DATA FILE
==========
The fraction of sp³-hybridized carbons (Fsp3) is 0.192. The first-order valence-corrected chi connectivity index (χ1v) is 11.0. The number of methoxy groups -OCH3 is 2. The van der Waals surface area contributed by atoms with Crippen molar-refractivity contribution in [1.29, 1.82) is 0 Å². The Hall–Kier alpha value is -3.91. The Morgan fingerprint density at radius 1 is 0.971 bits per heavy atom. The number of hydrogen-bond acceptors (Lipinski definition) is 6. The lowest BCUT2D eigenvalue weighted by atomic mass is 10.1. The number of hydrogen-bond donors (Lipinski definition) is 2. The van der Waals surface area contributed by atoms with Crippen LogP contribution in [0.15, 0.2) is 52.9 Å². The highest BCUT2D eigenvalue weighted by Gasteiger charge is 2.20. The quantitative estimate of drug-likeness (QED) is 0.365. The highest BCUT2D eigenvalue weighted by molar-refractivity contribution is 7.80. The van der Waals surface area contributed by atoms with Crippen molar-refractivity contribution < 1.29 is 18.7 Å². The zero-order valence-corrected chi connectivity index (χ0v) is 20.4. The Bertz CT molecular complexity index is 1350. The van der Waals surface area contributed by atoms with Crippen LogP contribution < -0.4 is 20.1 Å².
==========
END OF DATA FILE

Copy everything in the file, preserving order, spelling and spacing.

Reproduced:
The fraction of sp³-hybridized carbons (Fsp3) is 0.192. The first-order valence-corrected chi connectivity index (χ1v) is 11.0. The number of methoxy groups -OCH3 is 2. The van der Waals surface area contributed by atoms with Crippen molar-refractivity contribution in [1.29, 1.82) is 0 Å². The Hall–Kier alpha value is -3.91. The Morgan fingerprint density at radius 1 is 0.971 bits per heavy atom. The number of hydrogen-bond acceptors (Lipinski definition) is 6. The lowest BCUT2D eigenvalue weighted by atomic mass is 10.1. The number of hydrogen-bond donors (Lipinski definition) is 2. The van der Waals surface area contributed by atoms with Crippen LogP contribution in [0.15, 0.2) is 52.9 Å². The highest BCUT2D eigenvalue weighted by Gasteiger charge is 2.20. The quantitative estimate of drug-likeness (QED) is 0.365. The highest BCUT2D eigenvalue weighted by molar-refractivity contribution is 7.80. The van der Waals surface area contributed by atoms with Crippen molar-refractivity contribution < 1.29 is 18.7 Å². The zero-order valence-corrected chi connectivity index (χ0v) is 20.4. The Bertz CT molecular complexity index is 1350. The van der Waals surface area contributed by atoms with Crippen LogP contribution < -0.4 is 20.1 Å².